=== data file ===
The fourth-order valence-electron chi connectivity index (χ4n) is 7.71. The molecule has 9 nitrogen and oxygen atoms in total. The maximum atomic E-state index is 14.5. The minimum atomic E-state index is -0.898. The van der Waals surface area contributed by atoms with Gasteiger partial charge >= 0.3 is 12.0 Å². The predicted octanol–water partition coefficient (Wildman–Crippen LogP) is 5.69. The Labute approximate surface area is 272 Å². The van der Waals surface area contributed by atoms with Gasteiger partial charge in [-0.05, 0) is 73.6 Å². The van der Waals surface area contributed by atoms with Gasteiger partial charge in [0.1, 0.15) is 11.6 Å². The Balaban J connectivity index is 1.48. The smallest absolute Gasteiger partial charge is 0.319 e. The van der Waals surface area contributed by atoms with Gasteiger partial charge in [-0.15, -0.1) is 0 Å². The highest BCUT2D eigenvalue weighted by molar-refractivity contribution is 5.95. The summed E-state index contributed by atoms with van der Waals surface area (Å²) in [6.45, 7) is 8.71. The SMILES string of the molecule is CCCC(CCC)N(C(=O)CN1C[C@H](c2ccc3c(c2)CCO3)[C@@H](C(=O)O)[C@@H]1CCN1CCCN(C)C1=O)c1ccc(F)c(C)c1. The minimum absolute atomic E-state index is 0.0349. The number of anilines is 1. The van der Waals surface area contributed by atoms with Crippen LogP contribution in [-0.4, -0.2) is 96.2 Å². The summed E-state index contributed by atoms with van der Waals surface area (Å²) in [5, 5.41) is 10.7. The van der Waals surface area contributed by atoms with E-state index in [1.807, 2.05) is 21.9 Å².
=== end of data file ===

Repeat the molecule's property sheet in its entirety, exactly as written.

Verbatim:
The fourth-order valence-electron chi connectivity index (χ4n) is 7.71. The molecule has 9 nitrogen and oxygen atoms in total. The maximum atomic E-state index is 14.5. The minimum atomic E-state index is -0.898. The van der Waals surface area contributed by atoms with Gasteiger partial charge >= 0.3 is 12.0 Å². The predicted octanol–water partition coefficient (Wildman–Crippen LogP) is 5.69. The Labute approximate surface area is 272 Å². The van der Waals surface area contributed by atoms with Gasteiger partial charge in [-0.05, 0) is 73.6 Å². The van der Waals surface area contributed by atoms with Gasteiger partial charge in [0.1, 0.15) is 11.6 Å². The Balaban J connectivity index is 1.48. The smallest absolute Gasteiger partial charge is 0.319 e. The van der Waals surface area contributed by atoms with Gasteiger partial charge in [-0.15, -0.1) is 0 Å². The highest BCUT2D eigenvalue weighted by molar-refractivity contribution is 5.95. The summed E-state index contributed by atoms with van der Waals surface area (Å²) in [6.45, 7) is 8.71. The SMILES string of the molecule is CCCC(CCC)N(C(=O)CN1C[C@H](c2ccc3c(c2)CCO3)[C@@H](C(=O)O)[C@@H]1CCN1CCCN(C)C1=O)c1ccc(F)c(C)c1. The minimum absolute atomic E-state index is 0.0349. The number of anilines is 1. The van der Waals surface area contributed by atoms with Crippen LogP contribution in [-0.4, -0.2) is 96.2 Å². The summed E-state index contributed by atoms with van der Waals surface area (Å²) in [5, 5.41) is 10.7. The van der Waals surface area contributed by atoms with E-state index in [1.807, 2.05) is 21.9 Å².